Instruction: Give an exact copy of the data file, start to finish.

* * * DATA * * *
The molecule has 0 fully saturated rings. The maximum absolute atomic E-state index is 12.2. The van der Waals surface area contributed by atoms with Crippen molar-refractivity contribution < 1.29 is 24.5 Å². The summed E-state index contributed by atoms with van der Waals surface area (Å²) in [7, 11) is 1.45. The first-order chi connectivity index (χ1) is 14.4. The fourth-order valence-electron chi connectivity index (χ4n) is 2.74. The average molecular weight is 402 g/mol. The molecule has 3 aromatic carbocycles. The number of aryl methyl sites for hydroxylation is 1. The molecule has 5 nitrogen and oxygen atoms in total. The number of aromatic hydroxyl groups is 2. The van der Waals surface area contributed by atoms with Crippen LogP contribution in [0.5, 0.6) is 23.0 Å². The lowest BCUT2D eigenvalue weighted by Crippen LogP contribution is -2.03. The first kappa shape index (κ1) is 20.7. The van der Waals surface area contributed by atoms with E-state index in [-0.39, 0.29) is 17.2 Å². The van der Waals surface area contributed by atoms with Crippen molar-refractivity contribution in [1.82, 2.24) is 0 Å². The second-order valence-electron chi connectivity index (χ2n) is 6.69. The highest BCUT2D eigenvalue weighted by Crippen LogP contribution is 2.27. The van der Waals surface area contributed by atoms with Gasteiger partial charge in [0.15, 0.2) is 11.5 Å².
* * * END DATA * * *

The molecule has 0 fully saturated rings. The maximum absolute atomic E-state index is 12.2. The van der Waals surface area contributed by atoms with Crippen molar-refractivity contribution < 1.29 is 24.5 Å². The summed E-state index contributed by atoms with van der Waals surface area (Å²) in [7, 11) is 1.45. The first-order chi connectivity index (χ1) is 14.4. The fourth-order valence-electron chi connectivity index (χ4n) is 2.74. The average molecular weight is 402 g/mol. The molecule has 3 aromatic carbocycles. The number of aryl methyl sites for hydroxylation is 1. The molecule has 5 nitrogen and oxygen atoms in total. The number of aromatic hydroxyl groups is 2. The van der Waals surface area contributed by atoms with Crippen LogP contribution in [0.5, 0.6) is 23.0 Å². The lowest BCUT2D eigenvalue weighted by Crippen LogP contribution is -2.03. The first kappa shape index (κ1) is 20.7. The van der Waals surface area contributed by atoms with E-state index in [-0.39, 0.29) is 17.2 Å². The van der Waals surface area contributed by atoms with Crippen molar-refractivity contribution in [1.82, 2.24) is 0 Å². The second-order valence-electron chi connectivity index (χ2n) is 6.69. The highest BCUT2D eigenvalue weighted by Crippen LogP contribution is 2.27. The van der Waals surface area contributed by atoms with Gasteiger partial charge in [0.15, 0.2) is 11.5 Å².